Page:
Synopses & Reviews
A compelling and revolutionary work that calls for the immediate extension of our human rights to the great apes.
The Great Ape Project looks forward to a new stage in the development of the community of equals, whereby the great apes-chimpanzees, gorillas, and orangutans-will actually receive many of the same protections and rights that are already accorded to humans.
This profound collection of thirty-one essays by the world's most distinguished observers of free-living apes make up a uniquely satisfying whole, blending observation and interpretation in a highly persuasive case for a complete reassessment of the moral status of our closest kin.
"We share over 99% of our active genes with chimpanzees and gorillas. The Great Ape Project
casts a disturbing light on how we have treated our closest relative. It challenges us to reassess many of our ethical assumptions." --Carl Sagan, coauthor of Shadows of Forgotten Ancestors
"A powerful work of moral vision that manages to maintain a balance between logic and passion." --The Washington Post Book World (front page)
"A thoroughly engaging collection of polemics and reflections." --San Francisco Chronicle
"This book may prove to be one of the most subversive published in English this year." --The Independent
"What the contributors to The Great Ape Project remind us that our nearest cousins on the evolutionary tree...can suffer in ways very much like the ways in which we suffer...We can damage them in the way we damage human beings." --Alan Ryan, Professor of Politics, Princeton University
This collection of thirty-one essays by the world's most distinguished observers of free-living apes make up a uniquely satisfying whole, blending observation and interpretation in a highly persuasive case for a complete reassessment of the moral status of our closest kin.
Includes bibliographical references.
About the Author
is the editor of the Milan-based quarterly review Etica e Animali.
Peter Singer, the renowned philosopher and bioethicist, is the author of Animal Liberation, the classic work that helped launch the modern Animal Rights movement. He teaches at Monash University in Melbourne, Australia.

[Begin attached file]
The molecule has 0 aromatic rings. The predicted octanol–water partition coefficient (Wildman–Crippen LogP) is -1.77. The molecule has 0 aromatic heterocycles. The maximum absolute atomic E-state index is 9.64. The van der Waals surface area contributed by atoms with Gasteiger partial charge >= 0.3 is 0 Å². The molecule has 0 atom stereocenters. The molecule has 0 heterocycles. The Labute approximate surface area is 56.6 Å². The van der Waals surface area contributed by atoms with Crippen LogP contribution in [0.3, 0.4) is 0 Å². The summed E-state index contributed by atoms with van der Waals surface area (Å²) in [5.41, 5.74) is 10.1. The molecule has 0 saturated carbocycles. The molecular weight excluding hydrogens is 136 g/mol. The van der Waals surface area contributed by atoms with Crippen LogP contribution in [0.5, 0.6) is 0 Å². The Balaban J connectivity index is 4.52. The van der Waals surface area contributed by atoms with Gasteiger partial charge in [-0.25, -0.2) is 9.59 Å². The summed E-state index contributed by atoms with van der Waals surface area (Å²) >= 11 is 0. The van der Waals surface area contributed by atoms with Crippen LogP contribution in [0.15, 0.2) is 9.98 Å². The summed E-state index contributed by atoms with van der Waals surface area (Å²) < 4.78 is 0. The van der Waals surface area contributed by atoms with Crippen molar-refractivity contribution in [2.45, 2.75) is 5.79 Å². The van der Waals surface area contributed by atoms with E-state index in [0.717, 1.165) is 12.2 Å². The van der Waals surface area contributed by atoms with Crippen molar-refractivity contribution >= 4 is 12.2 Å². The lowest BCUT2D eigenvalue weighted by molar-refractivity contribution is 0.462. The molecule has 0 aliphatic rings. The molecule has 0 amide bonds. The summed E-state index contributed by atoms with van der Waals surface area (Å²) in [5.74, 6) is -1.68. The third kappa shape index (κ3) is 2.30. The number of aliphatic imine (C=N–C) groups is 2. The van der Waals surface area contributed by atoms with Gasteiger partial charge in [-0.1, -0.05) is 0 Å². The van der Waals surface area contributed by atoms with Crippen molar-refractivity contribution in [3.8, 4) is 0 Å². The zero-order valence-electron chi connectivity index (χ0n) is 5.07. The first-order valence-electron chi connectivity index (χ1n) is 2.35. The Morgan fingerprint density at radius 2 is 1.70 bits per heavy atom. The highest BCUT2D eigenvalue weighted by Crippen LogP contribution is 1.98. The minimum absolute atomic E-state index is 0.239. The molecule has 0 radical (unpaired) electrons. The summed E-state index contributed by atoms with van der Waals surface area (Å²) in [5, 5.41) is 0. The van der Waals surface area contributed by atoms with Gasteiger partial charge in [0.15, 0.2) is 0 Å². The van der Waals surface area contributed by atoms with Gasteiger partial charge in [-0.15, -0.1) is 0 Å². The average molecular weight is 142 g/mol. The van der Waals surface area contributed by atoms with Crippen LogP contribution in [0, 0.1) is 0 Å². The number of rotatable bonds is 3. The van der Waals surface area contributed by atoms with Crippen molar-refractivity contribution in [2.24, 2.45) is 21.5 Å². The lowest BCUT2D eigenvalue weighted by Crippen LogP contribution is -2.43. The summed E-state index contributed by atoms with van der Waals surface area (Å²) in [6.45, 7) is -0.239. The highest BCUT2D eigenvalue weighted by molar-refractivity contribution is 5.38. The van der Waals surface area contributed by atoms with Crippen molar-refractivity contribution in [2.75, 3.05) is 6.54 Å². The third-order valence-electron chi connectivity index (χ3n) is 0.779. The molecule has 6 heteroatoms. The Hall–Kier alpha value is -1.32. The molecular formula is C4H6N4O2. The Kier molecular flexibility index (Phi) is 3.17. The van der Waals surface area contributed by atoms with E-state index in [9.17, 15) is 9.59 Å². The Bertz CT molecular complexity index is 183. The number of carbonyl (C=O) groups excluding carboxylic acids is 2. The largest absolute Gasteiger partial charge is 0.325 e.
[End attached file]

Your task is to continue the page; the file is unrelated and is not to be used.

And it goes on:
Table of Contents
A Declaration on Great Apes
I Encounters with Free-living Apes
"Chimpanzees—Bridging the Gap" by Jane Goodall
"Meeting a Gorilla" by Douglas Adams and Mark Carwardine
"Chimpanzees Are Always New to Me" by Toshisada Nishida
II Conversations with Apes
"Chimpanzees' Use of Sign Language" by Roger S. Fouts and Deborah H. Fouts
"Language and the Orang-utan: The Old 'Person' of the Forest" by H. Lyn White Miles
"The Case for the Personhood of Gorillas" by Francine Patterson and Wendy Gordon
III Similarity and Difference
"Gaps in the Mind" by Richard Dawkins
"The Third Chimpanzee" by Jared Diamond
"Common Sense, Cognitive Ethology and Evolution" by Marc Bekoff
"What's in a Classification?" by R.I.M. Dunbar
"Apes and the Idea of Kindrid" by Stephen R. L. Clark
"Ambiguous Apes" by Raymond Corbey
"Spirits Dressed in Furs?" by Adriaan Kortlandt
"Apes, Humans, Aliens, Vampires and Robots" by Colin McGinn
"Why Darwinians Should Support Equal Treatment for Other Apes" by James Rachels
"Profoudly Intellectually Disabled Humans and the Great Apes: A Comparison" by Christoph Anstötz
"Who's Like Us?" by Heta Häyry and Matti Häyry
"A Basis for (Interspecies) Equality" by Ingmar Persson
"Ill-gotten Gains" by Tom Regan
"The Ascent of Apes—Broadening the Moral Community" by Bernard E. Rollin
"Sentientism" by Richard D. Ryder
"Great Apes and the Human Resistance to Equality" by Dale Jamison
V Apes as Persons
"The Wahokies" by Harlan B. Miller
"Humans, Nonhumans and Personhood" by Robert W. Mitchell
"Personhood, Property and Legal Competence" by Gary L. Francione
"Great Apes as Anthropological Subjects—Deconstructing Anthropocentrism" by Barbara Noske
"Aping Persons—Pro and Con" by Steve F. Sapontzis
"Items of Property" by David Cantor
"The Chimp Farm" by Betsy Swart
"They Are Us" by Geza Teleki
"The Great Ape Project—and Beyond" by Paola Cavalieri and Peter Singer